Spanish-revival-economic-recession-economics Ellie LoNardo/Flickr

La ripresa della Spagna

MONACO – Dopo aver lottato per la sopravvivenza negli ultimi due anni, l’economia spagnola sembra essere uscita dalla terapia intensiva. Il settore bancario è ormai considerato “risanato”, la domanda delle obbligazioni spagnole è cresciuta ed il paese può ancora una volta aumentare il capitale a tassi di interesse ragionevoli sul mercato. Ma c’è ancora molto lavoro da fare per garantire una ripresa stabile nel lungo termine.

Prima di tutto la buona notizia. La fiducia degli investitori è in fase di ripresa come dimostra il recente stanziamento di 10 miliardi di euro (pari a 13,8 miliardi di dollari) nelle obbligazioni statali con rendimento a dieci anni le cui sottoscrizioni sono state di quattro volte superiori. Mentre i premi di rischio sulle obbligazioni con rendimento decennale continuano a rimanere ai livelli precedenti alla crisi, i rendimenti sono invece scesi in modo consistente dal 4% all’inizio del 2010 all’attuale 3,2%. Un numero crescente di banche e aziende sta poi tornando al mercato dei capitali.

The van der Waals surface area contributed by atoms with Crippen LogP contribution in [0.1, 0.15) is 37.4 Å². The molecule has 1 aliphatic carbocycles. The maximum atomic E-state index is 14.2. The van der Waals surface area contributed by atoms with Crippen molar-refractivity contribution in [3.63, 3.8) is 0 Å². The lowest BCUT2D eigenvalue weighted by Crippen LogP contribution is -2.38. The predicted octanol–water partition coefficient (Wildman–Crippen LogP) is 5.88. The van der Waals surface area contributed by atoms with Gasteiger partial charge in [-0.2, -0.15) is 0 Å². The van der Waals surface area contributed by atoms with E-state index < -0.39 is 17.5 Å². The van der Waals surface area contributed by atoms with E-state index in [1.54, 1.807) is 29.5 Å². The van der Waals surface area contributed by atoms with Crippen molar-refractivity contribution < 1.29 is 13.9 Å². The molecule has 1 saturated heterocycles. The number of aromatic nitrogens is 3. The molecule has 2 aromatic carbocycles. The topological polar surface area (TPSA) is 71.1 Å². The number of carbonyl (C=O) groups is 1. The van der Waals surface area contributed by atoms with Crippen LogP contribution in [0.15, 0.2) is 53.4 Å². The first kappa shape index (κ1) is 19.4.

Inoltre, l’economia spagnola ha riniziato a crescere nel terzo trimestre dell’anno scorso e quest’anno dovrebbe registrare una crescita pari a circa l’1%. Se, come indicano le stime, il PIL crescerà a circa il 2% l’anno prossimo, la Spagna supererà la media dell’eurozona ponendo delle condizioni in grado di portare a dei risultati importanti nel lungo termine nel campo dell’occupazione.

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